35. E. H. Zandstra, W. den Hoed, N. van der Meer, and A. van der Maas, “Improving compliance to meal-replacement food regimens. Forming implementation intentions (conscious IF-THEN plans) increases compliance,” Appetite, vol. 55, no. 3, pp. 666–670, 2010. View at Publisher · View at Google Scholar · View at Scopus
  36. U.S. Department of Health and Human Services, The Seventh Report of the Joint National Committee on Prevention, Detection, Evaluation and Treatment of High Blood Pressure, NIH Publication, 2004, http://www.nhlbi.nih.gov/guidelines/hypertension.
  37. M. C. B. Molina, R. Sá Cunha, L. F. Herkenhoff, and J. G. Moinho, “Hipertensão arterial e consumo de sal em população urbana,” Revista de Saúde Pública, vol. 37, no. 6, pp. 743–750, 2003. View at Publisher · View at Google Scholar
  38. Food Standards Agency and the Department of Health, “Scientific Advisory Committee on Nutrition: Salt and Health,” 2003, http://www.tso.co.uk/bookshop.
  39. M. A. Adriaanse, C. D. W. Vinkers, D. T. D. de Ridder, J. J. Hox, and J. B. F. de Wit, “Do implementation intentions help to eat a healthy diet? A systematic review and meta-analysis of the empirical evidence,” Appetite, vol. 56, no. 1, pp. 183–193, 2011. View at Publisher · View at Google Scholar · View at Scopus
  40. M. S. Spetter, P. A. M. Smeets, C. de Graaf, and M. A. Viergever, “Representation of sweet and salty taste intensity in the brain,” Chemical Senses, vol. 35, no. 9, pp. 831–840, 2010. View at Publisher · View at Google Scholar · View at Scopus
  41. P. Sheeran, T. L. Webb, and P. M. Gollwitzer, “The interplay between goal intentions and implementation intentions,” Personality and Social Psychology Bulletin, vol. 31, no. 1, pp. 87–98, 2005. View at Publisher · View at Google Scholar · View at Scopus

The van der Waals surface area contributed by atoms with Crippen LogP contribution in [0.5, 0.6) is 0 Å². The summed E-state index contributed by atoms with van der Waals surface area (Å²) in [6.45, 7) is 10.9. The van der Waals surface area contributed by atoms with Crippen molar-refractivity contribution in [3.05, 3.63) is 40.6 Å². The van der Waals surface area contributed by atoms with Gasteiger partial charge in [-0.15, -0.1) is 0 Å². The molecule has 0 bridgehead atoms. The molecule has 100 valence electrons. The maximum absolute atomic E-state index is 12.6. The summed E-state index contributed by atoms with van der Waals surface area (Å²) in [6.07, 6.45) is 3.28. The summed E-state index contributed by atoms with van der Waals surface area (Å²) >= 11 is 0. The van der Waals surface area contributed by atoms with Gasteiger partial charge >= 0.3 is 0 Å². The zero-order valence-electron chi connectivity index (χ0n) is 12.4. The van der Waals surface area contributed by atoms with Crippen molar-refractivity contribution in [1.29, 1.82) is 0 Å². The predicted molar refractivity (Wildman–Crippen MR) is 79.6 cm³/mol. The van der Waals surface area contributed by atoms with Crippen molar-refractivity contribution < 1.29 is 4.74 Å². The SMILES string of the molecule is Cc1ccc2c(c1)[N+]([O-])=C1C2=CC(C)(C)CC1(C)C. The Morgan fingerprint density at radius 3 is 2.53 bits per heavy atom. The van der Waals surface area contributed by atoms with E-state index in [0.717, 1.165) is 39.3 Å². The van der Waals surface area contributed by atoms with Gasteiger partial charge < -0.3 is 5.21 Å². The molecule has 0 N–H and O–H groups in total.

42. M. A. Adriaanse, P. M. Gollwitzer, D. T. D. de Ridder, J. B. F. de Wit, and F. M. Kroese, “Breaking habits with implementation intentions: a test of underlying processes,” Personality and Social Psychology Bulletin, vol. 37, no. 4, pp. 502–513, 2011. View at Publisher · View at Google Scholar · View at Scopus
  43. P. Sheeran and S. Orbell, “Implementation intentions and repeated behaviour: augmenting the predictive validity of the theory of planned behaviour,” European Journal of Social Psychology, vol. 29, no. 2-3, pp. 349–369, 1999. View at Publisher · View at Google Scholar · View at Scopus
  44. G. Godin, A. Bélanger-Gravel, S. Amireault, M. C. Vohl, and L. Pérusse, “The effect of mere-measurement of cognitions on physical activity behavior: a randomized controlled trial among overweight and obese individuals,” International Journal of Behavioral Nutrition and Physical Activity, vol. 8, article 2, 2011. View at Google Scholar
  45. D. Moher, S. Hopewell, K. F. Schulz et al., “CONSORT 2010 explanation and elaboration: updated guidelines for reporting parallel group randomised trials.,” BMJ, vol. 340, article c869, 2010. View at Publisher · View at Google Scholar · View at Scopus